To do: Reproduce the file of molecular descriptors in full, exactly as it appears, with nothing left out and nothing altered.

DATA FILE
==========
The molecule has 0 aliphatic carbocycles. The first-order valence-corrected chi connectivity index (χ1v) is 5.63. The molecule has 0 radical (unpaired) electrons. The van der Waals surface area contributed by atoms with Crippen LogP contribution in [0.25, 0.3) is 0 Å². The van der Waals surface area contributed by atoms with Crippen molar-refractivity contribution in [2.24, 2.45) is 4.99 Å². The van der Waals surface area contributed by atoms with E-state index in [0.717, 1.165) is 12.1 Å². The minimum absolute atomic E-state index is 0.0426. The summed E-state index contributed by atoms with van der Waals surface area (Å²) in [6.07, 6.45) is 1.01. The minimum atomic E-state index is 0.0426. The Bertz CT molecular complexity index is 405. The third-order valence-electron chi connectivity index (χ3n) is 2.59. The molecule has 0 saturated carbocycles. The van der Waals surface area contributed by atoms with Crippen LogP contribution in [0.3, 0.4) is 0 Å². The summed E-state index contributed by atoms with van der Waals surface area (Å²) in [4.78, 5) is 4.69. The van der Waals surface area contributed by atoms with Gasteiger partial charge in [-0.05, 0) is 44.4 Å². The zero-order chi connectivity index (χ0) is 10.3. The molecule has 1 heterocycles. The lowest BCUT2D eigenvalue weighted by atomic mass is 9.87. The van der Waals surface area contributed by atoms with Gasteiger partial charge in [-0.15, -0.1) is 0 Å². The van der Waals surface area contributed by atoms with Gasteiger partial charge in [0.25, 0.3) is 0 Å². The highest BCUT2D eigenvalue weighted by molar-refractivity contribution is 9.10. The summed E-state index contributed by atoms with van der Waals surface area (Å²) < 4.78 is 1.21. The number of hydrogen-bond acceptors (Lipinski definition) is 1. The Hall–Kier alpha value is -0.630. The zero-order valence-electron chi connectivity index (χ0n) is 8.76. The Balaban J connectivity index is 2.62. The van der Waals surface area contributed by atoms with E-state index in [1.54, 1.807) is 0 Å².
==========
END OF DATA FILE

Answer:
The molecule has 0 aliphatic carbocycles. The first-order valence-corrected chi connectivity index (χ1v) is 5.63. The molecule has 0 radical (unpaired) electrons. The van der Waals surface area contributed by atoms with Crippen LogP contribution in [0.25, 0.3) is 0 Å². The van der Waals surface area contributed by atoms with Crippen molar-refractivity contribution in [2.24, 2.45) is 4.99 Å². The van der Waals surface area contributed by atoms with E-state index in [0.717, 1.165) is 12.1 Å². The minimum absolute atomic E-state index is 0.0426. The summed E-state index contributed by atoms with van der Waals surface area (Å²) in [6.07, 6.45) is 1.01. The minimum atomic E-state index is 0.0426. The Bertz CT molecular complexity index is 405. The third-order valence-electron chi connectivity index (χ3n) is 2.59. The molecule has 0 saturated carbocycles. The van der Waals surface area contributed by atoms with Crippen LogP contribution in [0.3, 0.4) is 0 Å². The summed E-state index contributed by atoms with van der Waals surface area (Å²) in [4.78, 5) is 4.69. The van der Waals surface area contributed by atoms with Gasteiger partial charge in [-0.05, 0) is 44.4 Å². The zero-order chi connectivity index (χ0) is 10.3. The molecule has 1 heterocycles. The lowest BCUT2D eigenvalue weighted by atomic mass is 9.87. The van der Waals surface area contributed by atoms with Gasteiger partial charge in [-0.15, -0.1) is 0 Å². The van der Waals surface area contributed by atoms with Gasteiger partial charge in [0.25, 0.3) is 0 Å². The highest BCUT2D eigenvalue weighted by molar-refractivity contribution is 9.10. The summed E-state index contributed by atoms with van der Waals surface area (Å²) < 4.78 is 1.21. The number of hydrogen-bond acceptors (Lipinski definition) is 1. The Hall–Kier alpha value is -0.630. The zero-order valence-electron chi connectivity index (χ0n) is 8.76. The Balaban J connectivity index is 2.62. The van der Waals surface area contributed by atoms with E-state index in [1.54, 1.807) is 0 Å².